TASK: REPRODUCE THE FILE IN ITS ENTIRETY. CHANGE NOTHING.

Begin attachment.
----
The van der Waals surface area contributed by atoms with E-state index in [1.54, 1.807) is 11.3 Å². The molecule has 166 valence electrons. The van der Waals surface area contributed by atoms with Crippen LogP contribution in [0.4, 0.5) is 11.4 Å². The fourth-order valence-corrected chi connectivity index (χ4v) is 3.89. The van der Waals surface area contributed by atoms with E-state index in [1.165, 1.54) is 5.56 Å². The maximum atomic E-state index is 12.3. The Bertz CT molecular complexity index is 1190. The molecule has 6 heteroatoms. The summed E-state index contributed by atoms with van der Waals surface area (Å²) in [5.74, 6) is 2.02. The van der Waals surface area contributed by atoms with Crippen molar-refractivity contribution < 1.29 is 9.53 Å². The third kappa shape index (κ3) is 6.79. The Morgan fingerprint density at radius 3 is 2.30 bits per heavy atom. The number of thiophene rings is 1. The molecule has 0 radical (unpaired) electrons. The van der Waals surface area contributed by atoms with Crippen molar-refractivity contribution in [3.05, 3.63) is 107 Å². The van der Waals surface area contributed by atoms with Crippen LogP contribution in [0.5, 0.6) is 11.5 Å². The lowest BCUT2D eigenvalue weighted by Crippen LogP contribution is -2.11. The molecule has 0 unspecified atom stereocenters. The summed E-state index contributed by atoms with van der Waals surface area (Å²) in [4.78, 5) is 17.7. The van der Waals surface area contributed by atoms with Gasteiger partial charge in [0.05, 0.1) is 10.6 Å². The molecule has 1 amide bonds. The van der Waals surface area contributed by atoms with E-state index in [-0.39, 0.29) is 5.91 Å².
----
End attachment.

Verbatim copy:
The van der Waals surface area contributed by atoms with E-state index in [1.54, 1.807) is 11.3 Å². The molecule has 166 valence electrons. The van der Waals surface area contributed by atoms with Crippen LogP contribution in [0.4, 0.5) is 11.4 Å². The fourth-order valence-corrected chi connectivity index (χ4v) is 3.89. The van der Waals surface area contributed by atoms with E-state index in [1.165, 1.54) is 5.56 Å². The maximum atomic E-state index is 12.3. The Bertz CT molecular complexity index is 1190. The molecule has 6 heteroatoms. The summed E-state index contributed by atoms with van der Waals surface area (Å²) in [5.74, 6) is 2.02. The van der Waals surface area contributed by atoms with Crippen molar-refractivity contribution < 1.29 is 9.53 Å². The third kappa shape index (κ3) is 6.79. The Morgan fingerprint density at radius 3 is 2.30 bits per heavy atom. The number of thiophene rings is 1. The molecule has 0 radical (unpaired) electrons. The van der Waals surface area contributed by atoms with Crippen molar-refractivity contribution in [3.05, 3.63) is 107 Å². The van der Waals surface area contributed by atoms with Crippen LogP contribution in [0.5, 0.6) is 11.5 Å². The lowest BCUT2D eigenvalue weighted by Crippen LogP contribution is -2.11. The molecule has 0 unspecified atom stereocenters. The summed E-state index contributed by atoms with van der Waals surface area (Å²) in [4.78, 5) is 17.7. The van der Waals surface area contributed by atoms with Gasteiger partial charge in [0.05, 0.1) is 10.6 Å². The molecule has 1 amide bonds. The van der Waals surface area contributed by atoms with E-state index in [-0.39, 0.29) is 5.91 Å².